Legal Citation:  G.S. 115D-25.3; 1C SBCC 200.94(c); 25 NCAC 01E.1301-.1307; 25; NCAC 01E .0707; S.L. 2016-94, § 36.19

 

I.  OVERVIEW

Pursuant to the Family and Medical Leave Act of 1993 (FMLA), any eligible employee may be granted up to a total of 12, or in some cases 26, weeks of unpaid, job-protected family and medical leave in any 12 month period for one or more of the following reasons:

  1. For the birth of a child and to care for the child after birth, provided the leave is taken within a 12-month period following birth;
  2. For the employee to care for a child placed with the employee for adoption or foster care, provided the leave is taken within a 12-month period following adoption;
  3. For the employee to care for the employee’s child, spouse or parent, where that child, spouse or parent has a serious health condition;
  4. Because the employee has a serious health condition that makes the employee unable to perform the functions of the employee’s position;
  5. Because of any qualifying exigency where the employee's spouse, child of any age or parent is a military service member under a call or order to federal active duty in support of a contingency operation; or
  6. Because of the need to care for a family member or next of kin who has been injured while serving in the armed forces. For this provision, the amount of FMLA is up to 26 weeks within a 12-month period.

II.  DEFINITIONS

The following definitions shall apply to this policy:

  1. Eligible employee means an employee who has been employed: (a) for at least 12 months by the College; and (b) for at least 1,250 hours of service with the College during the previous 12 month period.
  2. Health care provider means:
    1. Doctor of medicine or osteopathy who is authorized to practice medicine or surgery in the State in which the doctor practices; or
    2. Any of the following individuals as long as they are authorized to practice medicine in the State and are performing within the scope of their practice as defined under state law:
      1. Podiatrist, dentist, clinical psychologist, optometrist, chiropractor, nurse practitioner, nurse-midwife and clinical social worker;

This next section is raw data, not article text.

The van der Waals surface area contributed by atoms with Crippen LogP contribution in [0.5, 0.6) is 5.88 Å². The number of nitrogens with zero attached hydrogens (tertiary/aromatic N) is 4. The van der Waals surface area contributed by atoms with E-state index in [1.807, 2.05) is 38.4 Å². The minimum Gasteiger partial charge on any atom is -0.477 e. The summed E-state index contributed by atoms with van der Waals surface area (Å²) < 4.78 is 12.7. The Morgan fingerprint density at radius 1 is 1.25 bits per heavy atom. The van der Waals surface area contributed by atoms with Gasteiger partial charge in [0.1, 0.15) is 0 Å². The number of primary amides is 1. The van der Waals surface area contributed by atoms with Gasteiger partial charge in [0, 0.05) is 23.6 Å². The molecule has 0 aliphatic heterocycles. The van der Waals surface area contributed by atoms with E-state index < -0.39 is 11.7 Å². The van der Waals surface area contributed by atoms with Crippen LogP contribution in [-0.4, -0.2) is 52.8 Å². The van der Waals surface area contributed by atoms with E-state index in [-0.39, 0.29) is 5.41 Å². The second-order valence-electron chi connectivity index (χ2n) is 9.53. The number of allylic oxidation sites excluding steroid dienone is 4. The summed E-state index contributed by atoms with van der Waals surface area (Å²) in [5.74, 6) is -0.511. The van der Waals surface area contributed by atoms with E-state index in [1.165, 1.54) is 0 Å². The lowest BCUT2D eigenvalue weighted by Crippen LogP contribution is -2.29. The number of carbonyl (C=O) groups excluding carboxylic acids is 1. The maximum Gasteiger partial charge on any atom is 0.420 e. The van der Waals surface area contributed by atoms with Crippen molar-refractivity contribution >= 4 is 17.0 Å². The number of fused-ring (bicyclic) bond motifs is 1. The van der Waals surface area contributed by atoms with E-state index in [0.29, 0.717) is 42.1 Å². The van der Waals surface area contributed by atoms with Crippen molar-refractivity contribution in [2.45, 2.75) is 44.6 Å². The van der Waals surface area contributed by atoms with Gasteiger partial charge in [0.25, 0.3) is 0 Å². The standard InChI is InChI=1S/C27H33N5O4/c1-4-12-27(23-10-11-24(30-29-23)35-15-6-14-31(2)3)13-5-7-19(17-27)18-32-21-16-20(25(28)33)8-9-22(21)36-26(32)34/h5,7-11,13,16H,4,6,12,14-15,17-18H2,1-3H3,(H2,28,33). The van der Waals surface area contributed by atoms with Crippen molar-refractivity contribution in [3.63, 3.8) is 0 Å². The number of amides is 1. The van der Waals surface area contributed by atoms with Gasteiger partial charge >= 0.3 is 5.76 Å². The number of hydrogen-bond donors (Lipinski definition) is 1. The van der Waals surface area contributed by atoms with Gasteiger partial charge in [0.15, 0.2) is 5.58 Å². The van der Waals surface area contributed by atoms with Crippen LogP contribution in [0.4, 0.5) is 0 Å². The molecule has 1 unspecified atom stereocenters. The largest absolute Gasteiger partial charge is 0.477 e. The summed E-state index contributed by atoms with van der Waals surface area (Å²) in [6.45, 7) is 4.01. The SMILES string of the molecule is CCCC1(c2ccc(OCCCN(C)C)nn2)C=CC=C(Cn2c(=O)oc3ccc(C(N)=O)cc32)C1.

2. A health care provider from whom the College's group health plan's benefit manager will accept certification of the existence of a serious health condition to substantiate a claim for benefits; and
      3. A health care provider listed above who is authorized to practice in accordance with the laws of that country and who is performing within the scope of his/her practice as defined under those laws.
    3. Serious health condition means an illness, injury, impairment, or physical or mental condition that involves one of the following:
      1. Inpatient care in a hospital, hospice or residential medical care facility;
      2. A period of incapacity of more than three (3) consecutive days that also involves continuing treatment by a health care provider; continuing treatment means one in-person visit to a health care provider within the first seven (7) days of incapacity and either a second visit within the first 30 days or a regimen of continuing treatment under the supervision of a health care provider;
      3. Any period of incapacity due to pregnancy or for pre-natal care;
      4. Chronic conditions requiring treatment;
      5. Permanent/long-term conditions requiring supervision; or
      6. Multiple treatments for non-chronic conditions.
    4. Family Definitions
      1. Son or daughter includes a biological, adopted, or foster child, a stepchild, a legal ward, or a child of a person standing in loco parentis, who is: (1) under 18 years of age; or (2) 18 years of age or older and incapable of self-care because of a mental or physical disability.
      2. Spouse means a partner joined in marriage recognized by the State of North Carolina or any other state, including common law marriages.
      3. Parent means the biological, step, adoptive or foster parent or an individual who stood in loco parentis to an employee when the employee was a child. This term does not include parents "in-law."
    5. Military Service Member Definitions